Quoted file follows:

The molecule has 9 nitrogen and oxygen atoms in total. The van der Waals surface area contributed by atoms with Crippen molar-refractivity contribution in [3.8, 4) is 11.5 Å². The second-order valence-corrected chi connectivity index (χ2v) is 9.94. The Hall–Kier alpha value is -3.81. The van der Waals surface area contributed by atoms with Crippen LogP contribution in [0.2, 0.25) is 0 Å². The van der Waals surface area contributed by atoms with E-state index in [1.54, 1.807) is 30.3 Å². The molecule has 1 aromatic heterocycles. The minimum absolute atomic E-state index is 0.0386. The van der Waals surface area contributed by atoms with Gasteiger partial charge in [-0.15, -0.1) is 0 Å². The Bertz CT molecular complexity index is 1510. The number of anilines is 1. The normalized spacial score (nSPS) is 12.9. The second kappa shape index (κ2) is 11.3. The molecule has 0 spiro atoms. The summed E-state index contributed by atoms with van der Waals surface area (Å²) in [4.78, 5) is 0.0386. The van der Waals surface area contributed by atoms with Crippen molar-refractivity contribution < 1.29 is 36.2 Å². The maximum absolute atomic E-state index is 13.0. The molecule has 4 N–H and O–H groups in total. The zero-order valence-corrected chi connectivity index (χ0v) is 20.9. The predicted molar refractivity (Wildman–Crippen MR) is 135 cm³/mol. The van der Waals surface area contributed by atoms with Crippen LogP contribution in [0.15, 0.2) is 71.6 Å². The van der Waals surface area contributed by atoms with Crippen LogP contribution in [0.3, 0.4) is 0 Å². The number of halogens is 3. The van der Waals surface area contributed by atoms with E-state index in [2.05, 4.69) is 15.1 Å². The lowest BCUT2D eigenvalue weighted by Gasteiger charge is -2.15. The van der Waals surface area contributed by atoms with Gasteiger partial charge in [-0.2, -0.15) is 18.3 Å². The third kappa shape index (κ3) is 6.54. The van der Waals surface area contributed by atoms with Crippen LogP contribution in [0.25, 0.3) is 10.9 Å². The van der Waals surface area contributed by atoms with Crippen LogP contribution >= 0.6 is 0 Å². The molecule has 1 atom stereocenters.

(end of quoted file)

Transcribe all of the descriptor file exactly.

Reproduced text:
The molecule has 9 nitrogen and oxygen atoms in total. The van der Waals surface area contributed by atoms with Crippen molar-refractivity contribution in [3.8, 4) is 11.5 Å². The second-order valence-corrected chi connectivity index (χ2v) is 9.94. The Hall–Kier alpha value is -3.81. The van der Waals surface area contributed by atoms with Crippen LogP contribution in [0.2, 0.25) is 0 Å². The van der Waals surface area contributed by atoms with E-state index in [1.54, 1.807) is 30.3 Å². The molecule has 1 aromatic heterocycles. The minimum absolute atomic E-state index is 0.0386. The van der Waals surface area contributed by atoms with Gasteiger partial charge in [-0.15, -0.1) is 0 Å². The Bertz CT molecular complexity index is 1510. The number of anilines is 1. The normalized spacial score (nSPS) is 12.9. The second kappa shape index (κ2) is 11.3. The molecule has 0 spiro atoms. The summed E-state index contributed by atoms with van der Waals surface area (Å²) in [4.78, 5) is 0.0386. The van der Waals surface area contributed by atoms with Crippen molar-refractivity contribution < 1.29 is 36.2 Å². The maximum absolute atomic E-state index is 13.0. The molecule has 4 N–H and O–H groups in total. The zero-order valence-corrected chi connectivity index (χ0v) is 20.9. The predicted molar refractivity (Wildman–Crippen MR) is 135 cm³/mol. The van der Waals surface area contributed by atoms with Crippen LogP contribution in [0.15, 0.2) is 71.6 Å². The van der Waals surface area contributed by atoms with Crippen LogP contribution in [0.3, 0.4) is 0 Å². The number of halogens is 3. The van der Waals surface area contributed by atoms with E-state index in [2.05, 4.69) is 15.1 Å². The lowest BCUT2D eigenvalue weighted by Gasteiger charge is -2.15. The van der Waals surface area contributed by atoms with Gasteiger partial charge in [-0.2, -0.15) is 18.3 Å². The third kappa shape index (κ3) is 6.54. The van der Waals surface area contributed by atoms with Crippen LogP contribution in [0.25, 0.3) is 10.9 Å². The van der Waals surface area contributed by atoms with Crippen LogP contribution >= 0.6 is 0 Å². The molecule has 1 atom stereocenters.